That's not necessarily true for C++ extensions linking in that code, but I see your point. My objective wasn't to add additional work in circumstances where the assert is disabled. My point was that "!PyErr_Occurred() was false" and then a stack-trace for the assert isn't terribly useful for debugging in situations where the thing passed to PyErr_SetString might help figure out what's going on.

There are quite a few instances of assert(!PyErr_Occurred()) like this. Some of them are conditioned on Py_DEBUG some are not. Should they all be? Is there something that could be used instead of (or in addition to) assert, since assert doesn't provide a way of adding additional error output?

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vstinner commented Jan 12, 2019

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sfreilich commented Jan 14, 2019

Would it be reasonable for the sigabrt handler to print information about a pending error, if there is one?

static PyObject *
faulthandler_sigabrt(PyObject *self, PyObject *args)
{
    faulthandler_suppress_crash_report();
    if (PyErr_Occurred()) {
        PyObject *exception, *v, *tb, *hook;
        PyErr_Fetch(&exception, &v, &tb);
        if (exception != NULL) {
            // Something minimal to print the exception (what exactly?)
        }
    }
    abort();
    Py_RETURN_NONE;
}

That would avoid losing useful debugging messages, while not doing additional work in normal situations.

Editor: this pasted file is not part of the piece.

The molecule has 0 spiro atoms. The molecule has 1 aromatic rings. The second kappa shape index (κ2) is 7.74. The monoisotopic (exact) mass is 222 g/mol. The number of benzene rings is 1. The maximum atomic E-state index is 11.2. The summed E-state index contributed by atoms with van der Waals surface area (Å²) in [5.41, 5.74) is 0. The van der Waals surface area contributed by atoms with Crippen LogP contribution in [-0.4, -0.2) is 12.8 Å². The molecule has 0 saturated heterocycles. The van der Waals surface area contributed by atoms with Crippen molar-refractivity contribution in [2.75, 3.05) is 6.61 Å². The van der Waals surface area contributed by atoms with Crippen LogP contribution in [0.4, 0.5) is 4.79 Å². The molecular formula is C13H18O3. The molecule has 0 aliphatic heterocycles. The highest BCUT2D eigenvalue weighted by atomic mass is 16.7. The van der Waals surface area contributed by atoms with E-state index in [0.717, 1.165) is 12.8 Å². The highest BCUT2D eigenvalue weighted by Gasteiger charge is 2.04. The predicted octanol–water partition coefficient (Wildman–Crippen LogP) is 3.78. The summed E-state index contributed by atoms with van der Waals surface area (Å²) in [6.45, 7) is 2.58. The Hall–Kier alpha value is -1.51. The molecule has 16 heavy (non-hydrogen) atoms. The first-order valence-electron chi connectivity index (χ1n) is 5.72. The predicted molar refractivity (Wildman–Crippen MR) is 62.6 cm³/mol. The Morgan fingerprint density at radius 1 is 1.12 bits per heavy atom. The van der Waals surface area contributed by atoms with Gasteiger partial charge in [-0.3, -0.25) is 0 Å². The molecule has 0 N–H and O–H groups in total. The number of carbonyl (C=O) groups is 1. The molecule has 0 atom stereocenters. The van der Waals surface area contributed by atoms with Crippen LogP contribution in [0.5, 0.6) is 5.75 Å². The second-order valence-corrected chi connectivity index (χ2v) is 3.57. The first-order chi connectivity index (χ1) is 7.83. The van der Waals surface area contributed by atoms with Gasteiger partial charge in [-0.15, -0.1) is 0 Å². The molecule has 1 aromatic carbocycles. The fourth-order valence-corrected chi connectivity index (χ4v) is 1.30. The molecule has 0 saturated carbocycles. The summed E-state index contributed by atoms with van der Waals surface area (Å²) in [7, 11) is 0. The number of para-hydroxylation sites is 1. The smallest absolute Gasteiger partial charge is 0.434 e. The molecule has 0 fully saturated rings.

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vstinner commented Jan 15, 2019

Would it be reasonable for the sigabrt handler to print information about a pending error, if there is one?

I modified _testcapi.raise_exception() to call this code:

    PyErr_SetString(PyExc_ValueError, "oops");
    Py_FatalError("something bad happened");

On the following example:

import _testcapi
def bug():
    _testcapi.raise_exception()
def func():
    bug()
func()

Python fails with exit code 134 and the following output (I tested on debug build, but release build should give the same output):

Fatal Python error: something bad happened
ValueError: oops

Current thread 0x00007f51a2c81740 (most recent call first):
  File "x.py", line 3 in bug
  File "x.py", line 5 in func
  File "x.py", line 6 in <module>
Aborted (core dumped)

_Py_FatalError_PrintExc() is responsible to dump the current exception. It uses the Python sys.stderr object, normalizes the exception which can allocate memory on the heap to instanciate the exception, and call PyErr_Display() which calls the complex function print_exception_recursive(), etc.

A signal handler must not allocate memory because it can be executed anytime, even during a current allocation on the heap and memory allocators are usually not reentrant. Writing an async-safe signal handler is very difficult.

You can easily write our own signal handler (in C) for SIGABRT which will call Py_FatalError() to dump the current exception with its traceback. But that can crash and we don't want to do that in Python.

I close the PR since we are far from the initial change and your request doesn't fit Python performance and stability requirements.

@vstinner vstinner closed this Jan 15, 2019

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vstinner commented Jan 15, 2019

cc @serhiy-storchaka: read my last comment FYI ;-)

@sfreilich sfreilich deleted the sfreilich:print-pending-error-before-crashing branch Jan 15, 2019